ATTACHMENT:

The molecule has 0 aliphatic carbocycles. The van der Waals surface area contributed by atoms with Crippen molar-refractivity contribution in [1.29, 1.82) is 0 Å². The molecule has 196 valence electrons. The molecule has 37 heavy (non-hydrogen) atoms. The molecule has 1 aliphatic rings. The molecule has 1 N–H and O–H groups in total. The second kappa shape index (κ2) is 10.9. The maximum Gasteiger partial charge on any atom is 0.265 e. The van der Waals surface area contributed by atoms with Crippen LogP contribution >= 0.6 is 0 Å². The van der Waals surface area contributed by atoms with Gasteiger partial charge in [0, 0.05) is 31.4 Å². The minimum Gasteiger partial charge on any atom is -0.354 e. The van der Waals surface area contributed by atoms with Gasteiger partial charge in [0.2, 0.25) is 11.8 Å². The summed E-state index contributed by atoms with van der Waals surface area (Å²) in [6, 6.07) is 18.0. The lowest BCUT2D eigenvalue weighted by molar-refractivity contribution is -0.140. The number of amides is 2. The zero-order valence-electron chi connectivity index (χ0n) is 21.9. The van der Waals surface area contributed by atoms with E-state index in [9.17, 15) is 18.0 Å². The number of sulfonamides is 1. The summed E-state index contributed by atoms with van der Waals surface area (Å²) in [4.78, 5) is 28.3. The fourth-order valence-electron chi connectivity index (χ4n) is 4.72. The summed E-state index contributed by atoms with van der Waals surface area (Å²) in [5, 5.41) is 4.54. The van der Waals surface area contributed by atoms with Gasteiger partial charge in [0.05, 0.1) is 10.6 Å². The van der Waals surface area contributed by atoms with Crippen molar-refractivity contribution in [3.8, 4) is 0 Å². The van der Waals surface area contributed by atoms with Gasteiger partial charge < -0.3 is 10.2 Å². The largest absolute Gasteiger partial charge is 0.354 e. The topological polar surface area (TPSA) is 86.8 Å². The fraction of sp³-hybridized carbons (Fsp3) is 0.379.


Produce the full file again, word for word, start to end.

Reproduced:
The molecule has 0 aliphatic carbocycles. The van der Waals surface area contributed by atoms with Crippen molar-refractivity contribution in [1.29, 1.82) is 0 Å². The molecule has 196 valence electrons. The molecule has 37 heavy (non-hydrogen) atoms. The molecule has 1 aliphatic rings. The molecule has 1 N–H and O–H groups in total. The second kappa shape index (κ2) is 10.9. The maximum Gasteiger partial charge on any atom is 0.265 e. The van der Waals surface area contributed by atoms with Crippen LogP contribution >= 0.6 is 0 Å². The van der Waals surface area contributed by atoms with Gasteiger partial charge in [0, 0.05) is 31.4 Å². The minimum Gasteiger partial charge on any atom is -0.354 e. The van der Waals surface area contributed by atoms with Gasteiger partial charge in [0.2, 0.25) is 11.8 Å². The summed E-state index contributed by atoms with van der Waals surface area (Å²) in [6, 6.07) is 18.0. The lowest BCUT2D eigenvalue weighted by molar-refractivity contribution is -0.140. The number of amides is 2. The zero-order valence-electron chi connectivity index (χ0n) is 21.9. The van der Waals surface area contributed by atoms with E-state index in [9.17, 15) is 18.0 Å². The number of sulfonamides is 1. The summed E-state index contributed by atoms with van der Waals surface area (Å²) in [4.78, 5) is 28.3. The fourth-order valence-electron chi connectivity index (χ4n) is 4.72. The summed E-state index contributed by atoms with van der Waals surface area (Å²) in [5, 5.41) is 4.54. The van der Waals surface area contributed by atoms with Gasteiger partial charge in [0.05, 0.1) is 10.6 Å². The van der Waals surface area contributed by atoms with Crippen molar-refractivity contribution in [3.8, 4) is 0 Å². The van der Waals surface area contributed by atoms with Gasteiger partial charge < -0.3 is 10.2 Å². The largest absolute Gasteiger partial charge is 0.354 e. The topological polar surface area (TPSA) is 86.8 Å². The fraction of sp³-hybridized carbons (Fsp3) is 0.379.